There’s a hole in the logic being used here to try and justify the rich nations sending $100 billion a year off to the poor. Which is, well, why do the poor countries need $100 billion a year? Or rather, why do the poor countries need $100 billion a year in order to be able to build the power systems necessary to deal with climate change?
Rich countries will miss a key promise they made to the poor world on the climate crisis by failing to provide the money necessary for them to cope with its effects, damaging the prospects for global action, the UN secretary general has said.
Developing countries were supposed to receive at least $100bn (£75bn) in financial assistance from public and private sources this year and in future years to help them cut greenhouse gas emissions and deal with the ravages of extreme weather. The promise was one of the cornerstones of the 2015 Paris agreement and will be a key element of next year’s Cop26 climate talks.
Now, poor countries are indeed poor, so the idea that we might help them is just fine. Of course the way to help them is not to send them money that’ll just be stolen by the ruling classes. Instead we should buy the products of poor people in poor countries thereby making those poor people, not their rulers, richer.
It’s also possible – but we’d perhaps not agree, see above about stealing – to argue that the effects of climate change will impose costs and we should compensate for that.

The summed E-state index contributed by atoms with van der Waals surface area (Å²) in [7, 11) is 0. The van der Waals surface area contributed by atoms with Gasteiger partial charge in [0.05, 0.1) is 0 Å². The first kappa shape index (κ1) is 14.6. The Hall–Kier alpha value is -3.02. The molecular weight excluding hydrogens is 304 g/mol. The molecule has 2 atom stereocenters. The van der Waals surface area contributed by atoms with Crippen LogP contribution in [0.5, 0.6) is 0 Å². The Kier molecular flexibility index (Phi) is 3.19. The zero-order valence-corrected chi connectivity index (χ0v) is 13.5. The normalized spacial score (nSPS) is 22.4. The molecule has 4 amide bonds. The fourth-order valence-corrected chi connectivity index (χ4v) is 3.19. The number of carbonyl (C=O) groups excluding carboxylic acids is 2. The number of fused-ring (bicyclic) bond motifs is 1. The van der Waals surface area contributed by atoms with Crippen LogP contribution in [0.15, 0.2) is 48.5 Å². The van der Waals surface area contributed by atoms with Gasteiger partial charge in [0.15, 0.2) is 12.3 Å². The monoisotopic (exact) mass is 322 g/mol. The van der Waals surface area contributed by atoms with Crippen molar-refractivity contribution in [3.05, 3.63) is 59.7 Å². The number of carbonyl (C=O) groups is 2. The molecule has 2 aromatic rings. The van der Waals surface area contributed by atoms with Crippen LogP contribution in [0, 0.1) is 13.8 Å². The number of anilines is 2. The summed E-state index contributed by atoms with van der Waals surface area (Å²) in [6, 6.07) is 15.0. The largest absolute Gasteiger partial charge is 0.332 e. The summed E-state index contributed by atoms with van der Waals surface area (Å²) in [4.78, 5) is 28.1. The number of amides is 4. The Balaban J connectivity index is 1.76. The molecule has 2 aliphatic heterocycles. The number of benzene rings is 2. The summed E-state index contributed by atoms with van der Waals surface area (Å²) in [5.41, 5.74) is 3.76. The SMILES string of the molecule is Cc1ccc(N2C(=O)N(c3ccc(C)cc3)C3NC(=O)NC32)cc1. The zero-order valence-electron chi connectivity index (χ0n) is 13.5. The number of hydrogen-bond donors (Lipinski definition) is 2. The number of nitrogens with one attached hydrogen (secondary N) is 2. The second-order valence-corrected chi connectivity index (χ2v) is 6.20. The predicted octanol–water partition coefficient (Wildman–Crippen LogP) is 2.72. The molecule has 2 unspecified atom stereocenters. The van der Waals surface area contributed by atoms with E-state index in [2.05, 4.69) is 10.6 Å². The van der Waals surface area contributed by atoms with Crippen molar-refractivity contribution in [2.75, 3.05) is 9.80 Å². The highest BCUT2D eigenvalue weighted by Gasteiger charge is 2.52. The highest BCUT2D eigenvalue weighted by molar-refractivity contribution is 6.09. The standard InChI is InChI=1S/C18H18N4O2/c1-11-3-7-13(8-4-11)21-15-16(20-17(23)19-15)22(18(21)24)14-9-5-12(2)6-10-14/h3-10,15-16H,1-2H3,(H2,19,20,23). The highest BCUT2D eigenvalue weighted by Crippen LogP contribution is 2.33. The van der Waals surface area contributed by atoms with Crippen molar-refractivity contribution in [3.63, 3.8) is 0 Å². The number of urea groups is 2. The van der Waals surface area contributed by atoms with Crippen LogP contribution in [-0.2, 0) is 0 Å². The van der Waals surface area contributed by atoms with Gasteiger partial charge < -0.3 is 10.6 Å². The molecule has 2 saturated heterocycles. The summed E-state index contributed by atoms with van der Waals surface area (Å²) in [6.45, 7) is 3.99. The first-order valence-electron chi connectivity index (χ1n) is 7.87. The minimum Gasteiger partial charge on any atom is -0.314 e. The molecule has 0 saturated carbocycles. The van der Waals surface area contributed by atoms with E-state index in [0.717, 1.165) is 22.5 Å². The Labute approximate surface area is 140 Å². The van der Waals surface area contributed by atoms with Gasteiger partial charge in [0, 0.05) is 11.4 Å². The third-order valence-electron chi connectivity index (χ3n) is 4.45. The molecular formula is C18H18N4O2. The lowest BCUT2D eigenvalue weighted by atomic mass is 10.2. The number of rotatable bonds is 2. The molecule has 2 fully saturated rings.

It’s the third justification that doesn’t make sense though. That we need to be paying them to reduce their emissions. Or, even, aiding them in paying to reduce their own.
For we keep being told that renewables – energy generation plus transport is where the vast bulk of said emissions are – and EVs are cheaper than fossil fuels and ICEs. Thus we should switch over ourselves just because it’s obvious. Why wouldn’t we all use the now cheaper technology?
OK, let us accept that argument, non-emissions is cheaper than emissions. So, why does anyone need to be paid to reduce emissions? They don’t do they?
Therefore one of two things must be true. Either we don’t need to pay the poor countries in which case what’s the moaning about, or, alternatively, renewables and EVs aren’t cheaper in which case why are we adopting them? And yes, that last does still work even if we say only cheaper including third party costs. Poor peeps should be held to account for the third party costs of their actions just as much as richer.
That is, someone, somewhere, is lying to us. But then this is about climate change so we knew that, right?